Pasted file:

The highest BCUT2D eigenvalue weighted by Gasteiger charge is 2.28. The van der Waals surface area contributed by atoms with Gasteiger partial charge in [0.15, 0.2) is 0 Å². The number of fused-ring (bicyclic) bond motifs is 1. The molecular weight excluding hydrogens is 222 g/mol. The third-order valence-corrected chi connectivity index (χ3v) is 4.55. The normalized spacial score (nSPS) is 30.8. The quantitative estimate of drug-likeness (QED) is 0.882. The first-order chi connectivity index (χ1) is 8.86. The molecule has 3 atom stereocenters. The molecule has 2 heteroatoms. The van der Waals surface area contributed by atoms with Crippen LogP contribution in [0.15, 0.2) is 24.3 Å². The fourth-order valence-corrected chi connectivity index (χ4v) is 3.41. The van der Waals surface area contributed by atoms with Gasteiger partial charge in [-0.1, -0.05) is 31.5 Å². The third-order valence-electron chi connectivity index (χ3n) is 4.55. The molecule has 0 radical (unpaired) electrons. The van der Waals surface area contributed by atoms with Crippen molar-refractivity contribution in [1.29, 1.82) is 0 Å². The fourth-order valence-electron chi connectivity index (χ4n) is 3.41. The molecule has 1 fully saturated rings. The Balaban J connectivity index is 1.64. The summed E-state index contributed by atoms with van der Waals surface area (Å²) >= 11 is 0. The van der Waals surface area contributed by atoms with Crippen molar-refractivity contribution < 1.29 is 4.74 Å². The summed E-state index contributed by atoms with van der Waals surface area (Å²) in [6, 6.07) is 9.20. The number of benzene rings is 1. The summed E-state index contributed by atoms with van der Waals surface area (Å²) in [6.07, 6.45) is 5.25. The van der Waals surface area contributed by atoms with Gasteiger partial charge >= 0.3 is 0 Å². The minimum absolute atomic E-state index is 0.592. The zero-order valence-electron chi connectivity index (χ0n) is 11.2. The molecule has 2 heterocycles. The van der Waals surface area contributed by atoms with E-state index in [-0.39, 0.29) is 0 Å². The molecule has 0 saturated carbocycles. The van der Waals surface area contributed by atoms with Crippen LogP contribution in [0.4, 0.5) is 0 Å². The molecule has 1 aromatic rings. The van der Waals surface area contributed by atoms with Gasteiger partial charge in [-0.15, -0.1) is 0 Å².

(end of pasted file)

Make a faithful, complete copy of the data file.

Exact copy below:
The highest BCUT2D eigenvalue weighted by Gasteiger charge is 2.28. The van der Waals surface area contributed by atoms with Gasteiger partial charge in [0.15, 0.2) is 0 Å². The number of fused-ring (bicyclic) bond motifs is 1. The molecular weight excluding hydrogens is 222 g/mol. The third-order valence-corrected chi connectivity index (χ3v) is 4.55. The normalized spacial score (nSPS) is 30.8. The quantitative estimate of drug-likeness (QED) is 0.882. The first-order chi connectivity index (χ1) is 8.86. The molecule has 3 atom stereocenters. The molecule has 2 heteroatoms. The van der Waals surface area contributed by atoms with Crippen LogP contribution in [0.15, 0.2) is 24.3 Å². The fourth-order valence-corrected chi connectivity index (χ4v) is 3.41. The van der Waals surface area contributed by atoms with Gasteiger partial charge in [-0.1, -0.05) is 31.5 Å². The third-order valence-electron chi connectivity index (χ3n) is 4.55. The molecule has 0 radical (unpaired) electrons. The van der Waals surface area contributed by atoms with Crippen molar-refractivity contribution in [1.29, 1.82) is 0 Å². The fourth-order valence-electron chi connectivity index (χ4n) is 3.41. The molecule has 1 fully saturated rings. The Balaban J connectivity index is 1.64. The summed E-state index contributed by atoms with van der Waals surface area (Å²) >= 11 is 0. The van der Waals surface area contributed by atoms with Crippen molar-refractivity contribution < 1.29 is 4.74 Å². The summed E-state index contributed by atoms with van der Waals surface area (Å²) in [6, 6.07) is 9.20. The number of benzene rings is 1. The summed E-state index contributed by atoms with van der Waals surface area (Å²) in [6.07, 6.45) is 5.25. The van der Waals surface area contributed by atoms with Gasteiger partial charge >= 0.3 is 0 Å². The minimum absolute atomic E-state index is 0.592. The zero-order valence-electron chi connectivity index (χ0n) is 11.2. The molecule has 2 heterocycles. The van der Waals surface area contributed by atoms with E-state index in [-0.39, 0.29) is 0 Å². The molecule has 0 saturated carbocycles. The van der Waals surface area contributed by atoms with Crippen LogP contribution in [0.4, 0.5) is 0 Å². The molecule has 1 aromatic rings. The van der Waals surface area contributed by atoms with Gasteiger partial charge in [-0.15, -0.1) is 0 Å².